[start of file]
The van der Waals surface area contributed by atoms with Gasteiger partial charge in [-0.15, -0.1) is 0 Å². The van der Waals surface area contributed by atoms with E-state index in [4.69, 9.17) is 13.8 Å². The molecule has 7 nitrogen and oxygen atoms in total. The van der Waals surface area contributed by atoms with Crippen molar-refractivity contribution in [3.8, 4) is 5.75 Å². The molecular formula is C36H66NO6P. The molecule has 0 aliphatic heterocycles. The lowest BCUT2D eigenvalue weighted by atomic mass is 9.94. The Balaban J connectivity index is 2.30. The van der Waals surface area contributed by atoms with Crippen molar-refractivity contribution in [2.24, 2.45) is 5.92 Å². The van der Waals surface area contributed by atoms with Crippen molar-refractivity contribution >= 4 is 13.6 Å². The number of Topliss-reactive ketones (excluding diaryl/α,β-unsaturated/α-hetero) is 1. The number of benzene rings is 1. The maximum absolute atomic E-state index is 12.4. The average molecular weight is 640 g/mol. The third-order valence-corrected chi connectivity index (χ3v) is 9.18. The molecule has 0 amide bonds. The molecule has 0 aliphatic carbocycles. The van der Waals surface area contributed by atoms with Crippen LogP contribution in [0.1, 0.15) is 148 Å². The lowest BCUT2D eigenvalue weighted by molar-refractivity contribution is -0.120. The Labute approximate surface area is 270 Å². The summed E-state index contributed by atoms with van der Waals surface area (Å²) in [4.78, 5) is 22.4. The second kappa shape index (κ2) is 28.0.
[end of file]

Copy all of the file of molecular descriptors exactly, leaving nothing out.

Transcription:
The van der Waals surface area contributed by atoms with Gasteiger partial charge in [-0.15, -0.1) is 0 Å². The van der Waals surface area contributed by atoms with E-state index in [4.69, 9.17) is 13.8 Å². The molecule has 7 nitrogen and oxygen atoms in total. The van der Waals surface area contributed by atoms with Crippen molar-refractivity contribution in [3.8, 4) is 5.75 Å². The molecular formula is C36H66NO6P. The molecule has 0 aliphatic heterocycles. The lowest BCUT2D eigenvalue weighted by atomic mass is 9.94. The Balaban J connectivity index is 2.30. The van der Waals surface area contributed by atoms with Crippen molar-refractivity contribution in [2.24, 2.45) is 5.92 Å². The van der Waals surface area contributed by atoms with Crippen molar-refractivity contribution >= 4 is 13.6 Å². The number of Topliss-reactive ketones (excluding diaryl/α,β-unsaturated/α-hetero) is 1. The number of benzene rings is 1. The maximum absolute atomic E-state index is 12.4. The average molecular weight is 640 g/mol. The third-order valence-corrected chi connectivity index (χ3v) is 9.18. The molecule has 0 amide bonds. The molecule has 0 aliphatic carbocycles. The van der Waals surface area contributed by atoms with Crippen LogP contribution in [0.1, 0.15) is 148 Å². The lowest BCUT2D eigenvalue weighted by molar-refractivity contribution is -0.120. The Labute approximate surface area is 270 Å². The summed E-state index contributed by atoms with van der Waals surface area (Å²) in [4.78, 5) is 22.4. The second kappa shape index (κ2) is 28.0.